Extended Data Fig. 4 Formation of nanoparticles around a hydrogen bubble evolved in GLC and in a batch reactor outside TEM.

a, Sequence of TEM images acquired by in situ analysis, showing the nucleation and subsequent growth and dissolution of nanoparticles on the surface of a bubble, recorded under high EDR. These particles are thought to be generated via the condensation of Pd ions around a bubble as gas molecules push other chemicals away. b, In situ HR-TEM images and corresponding FFTs of the nanoparticles formed on the surface of the bubble in a. Both fcc and hcp nanoparticles were generated. Notably, the interplanar distances of the fcc particles are 3–4% larger on average than those of pure fcc Pd, indicating the formation of fcc PdHx particles. The production of fcc particles around hydrogen bubbles (which form when the radiolysis products exceed their critical concentration9) is another piece of evidence for the key role of H in the formation of the hcp structure. These bubbles remove supersaturated H, resulting in a lower H/Pd condition favoring the formation of fcc PdHx around the bubble. c, Ex situ HR-TEM images of Pd nanoparticles grown on the surface of carbon black in a batch reactor that utilizes an electron beam with a dose rate of 1.9 × 10−3 e Å2 s−1, showing only fcc particles. d, Le Bail fitting results for the XRD pattern of the Pd/C synthesized in the batch reactor. The asterisks and the “v” mark on the peaks correspond to internal standards of Si powder (NIST SRM 640e) and graphite (PDF# 04-006-5764), respectively. e, Schematic illustration of electron-beam-assisted Pd nanoparticle synthesis using a large-scale batch reactor. Scale bars, 20 nm (a), 5 nm (b), and 2 nm (c). ZA, zone axis.

Extended Data Fig. 5 Calculated and experimental Vf.u. of hcp and fcc PdHx.

ab, Comparison of Vf.u. of the nanoparticles and bulk phase for hcp (a) and fcc (b) PdHx. DFT-calculated and experimental volumes were used for bulk hcp PdHx and fcc PdHx, respectively. In the DFT result, H atoms are placed at the tetrahedral sites after all the available octahedral sites are filled for x greater than 1. The H content x in the nanoparticles, which is unknown, is deduced from the volume of the corresponding structure in bulk. A linear volume change with respect to x is assumed for the interpolated x values. The Vf.u. of both hcp and fcc nanoparticles increased with increasing EDR owing to the corresponding increase in H concentration in the solution. Error bars represent standard deviations. c, Total number of particles used for deriving Vf.u..

Extended Data Fig. 6 Average size and distribution of particles.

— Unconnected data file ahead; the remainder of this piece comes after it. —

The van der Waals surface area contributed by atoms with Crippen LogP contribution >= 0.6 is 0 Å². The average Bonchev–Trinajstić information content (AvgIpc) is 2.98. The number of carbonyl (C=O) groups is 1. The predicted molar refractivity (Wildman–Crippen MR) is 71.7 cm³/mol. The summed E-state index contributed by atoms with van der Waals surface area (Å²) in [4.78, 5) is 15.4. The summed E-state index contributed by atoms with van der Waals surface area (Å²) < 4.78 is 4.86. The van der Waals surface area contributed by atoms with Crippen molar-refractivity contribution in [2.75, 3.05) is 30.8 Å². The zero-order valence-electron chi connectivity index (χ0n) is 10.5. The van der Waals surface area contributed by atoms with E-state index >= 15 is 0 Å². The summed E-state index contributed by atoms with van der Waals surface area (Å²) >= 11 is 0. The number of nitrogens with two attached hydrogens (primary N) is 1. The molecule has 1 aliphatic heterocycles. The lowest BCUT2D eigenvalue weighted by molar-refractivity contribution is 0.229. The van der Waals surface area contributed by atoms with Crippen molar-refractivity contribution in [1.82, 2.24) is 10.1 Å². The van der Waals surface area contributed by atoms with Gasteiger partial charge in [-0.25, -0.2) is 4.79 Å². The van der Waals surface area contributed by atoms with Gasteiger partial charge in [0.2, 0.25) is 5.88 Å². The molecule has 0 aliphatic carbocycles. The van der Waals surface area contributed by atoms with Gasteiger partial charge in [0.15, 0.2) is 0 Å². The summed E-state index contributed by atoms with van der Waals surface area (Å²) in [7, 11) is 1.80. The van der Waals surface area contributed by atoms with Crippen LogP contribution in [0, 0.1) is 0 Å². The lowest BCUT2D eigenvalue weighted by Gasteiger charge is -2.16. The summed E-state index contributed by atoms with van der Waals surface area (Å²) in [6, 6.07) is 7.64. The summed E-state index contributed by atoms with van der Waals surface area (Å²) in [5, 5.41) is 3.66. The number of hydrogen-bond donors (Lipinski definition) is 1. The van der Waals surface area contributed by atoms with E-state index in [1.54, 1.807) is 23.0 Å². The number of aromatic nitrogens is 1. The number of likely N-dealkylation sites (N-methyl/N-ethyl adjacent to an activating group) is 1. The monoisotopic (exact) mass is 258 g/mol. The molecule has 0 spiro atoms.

ab, Average size of hcp (a) and fcc (b) PdHx nanoparticles in GLC with respect to EDR and Pd concentration. cd, Average size of hcp (c) and fcc (d) PdHx nanoparticles in SLC in static or flow mode with respect to EDR at a fixed Pd concentration (3.67 mM). Error bars represent standard deviations. e, Size difference between hcp and fcc particles  (ΔDhcp-fcc) formed in conditions where both phases were observed. The average diameter of hcp particles subtracted from that of fcc particles is plotted as a function of Pd concentration, EDR, and liquid cell system. No clear trend was observed, possibly because of the complexity of the radiolysis process. Not only the average particle size and its distribution but also the total number of particles depend strongly on both the Pd and hydrated electron concentrations. These factors, along with other radiolysis-driven conditions, including hydrogen ion/radical concentration and pH, significantly influence the nucleation and growth rate of PdHx nanoparticles, which in turn determines the size distribution of the particles according to classical nucleation theory59. Furthermore, the difference in irradiation time for each EDR condition as well as the limited supply of Pd in GLC could affect the particle size and the total number of nanoparticles. Hence, it is difficult to achieve a comprehensive understanding of the size of the particles produced in the liquid cells. No systematic change was observed in the particle size of either hcp or fcc particles (a, b) or their size difference (e) with respect to Pd concentration and EDR. The number of datasets in the case of SLC (c, d) was not enough to find a reliable trend. fq, Distribution of Vf.u. and particle diameter of hcp (fk) and fcc (lq) PdHx nanoparticles formed in GLC and SLC as a function of Pd solution concentration: 3.67 (f, l), 10 (g, m), 18 (h, n), 36.7 (i, o), and 73 mM (j, p) in GLC and 3.67 mM (k, q) in SLC depending on EDR. Conditions where either of hcp phase or fcc phase particles were barely observed were omitted. Vf.u. and particle diameter show no correlation with any of the three factors, EDR, Pd concentration, and liquid flow.